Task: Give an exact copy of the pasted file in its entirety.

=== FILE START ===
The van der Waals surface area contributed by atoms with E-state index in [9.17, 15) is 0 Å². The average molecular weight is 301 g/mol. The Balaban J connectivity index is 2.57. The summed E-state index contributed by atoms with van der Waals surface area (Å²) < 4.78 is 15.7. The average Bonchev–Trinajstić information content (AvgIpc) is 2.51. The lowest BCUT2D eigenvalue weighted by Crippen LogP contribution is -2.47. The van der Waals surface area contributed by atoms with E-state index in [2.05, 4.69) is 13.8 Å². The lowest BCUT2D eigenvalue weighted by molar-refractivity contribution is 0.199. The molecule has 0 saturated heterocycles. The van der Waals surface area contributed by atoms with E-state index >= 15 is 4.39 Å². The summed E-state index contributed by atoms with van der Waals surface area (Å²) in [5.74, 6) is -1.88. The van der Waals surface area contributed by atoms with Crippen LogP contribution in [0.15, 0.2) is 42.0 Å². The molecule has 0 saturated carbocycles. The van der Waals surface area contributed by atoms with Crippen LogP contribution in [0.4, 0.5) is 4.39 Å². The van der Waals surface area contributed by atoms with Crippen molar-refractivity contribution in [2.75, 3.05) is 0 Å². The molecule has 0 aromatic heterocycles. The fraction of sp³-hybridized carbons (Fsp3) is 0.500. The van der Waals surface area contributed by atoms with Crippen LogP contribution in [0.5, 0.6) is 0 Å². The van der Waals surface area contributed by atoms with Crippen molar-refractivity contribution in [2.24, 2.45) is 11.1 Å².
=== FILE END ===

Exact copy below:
The van der Waals surface area contributed by atoms with E-state index in [9.17, 15) is 0 Å². The average molecular weight is 301 g/mol. The Balaban J connectivity index is 2.57. The summed E-state index contributed by atoms with van der Waals surface area (Å²) < 4.78 is 15.7. The average Bonchev–Trinajstić information content (AvgIpc) is 2.51. The lowest BCUT2D eigenvalue weighted by Crippen LogP contribution is -2.47. The van der Waals surface area contributed by atoms with E-state index in [2.05, 4.69) is 13.8 Å². The lowest BCUT2D eigenvalue weighted by molar-refractivity contribution is 0.199. The molecule has 0 saturated heterocycles. The van der Waals surface area contributed by atoms with E-state index >= 15 is 4.39 Å². The summed E-state index contributed by atoms with van der Waals surface area (Å²) in [5.74, 6) is -1.88. The van der Waals surface area contributed by atoms with Crippen LogP contribution in [0.15, 0.2) is 42.0 Å². The molecule has 0 saturated carbocycles. The van der Waals surface area contributed by atoms with Crippen LogP contribution in [0.4, 0.5) is 4.39 Å². The van der Waals surface area contributed by atoms with Crippen molar-refractivity contribution in [2.75, 3.05) is 0 Å². The molecule has 0 aromatic heterocycles. The fraction of sp³-hybridized carbons (Fsp3) is 0.500. The van der Waals surface area contributed by atoms with Crippen LogP contribution in [0.5, 0.6) is 0 Å². The van der Waals surface area contributed by atoms with Crippen molar-refractivity contribution in [2.24, 2.45) is 11.1 Å².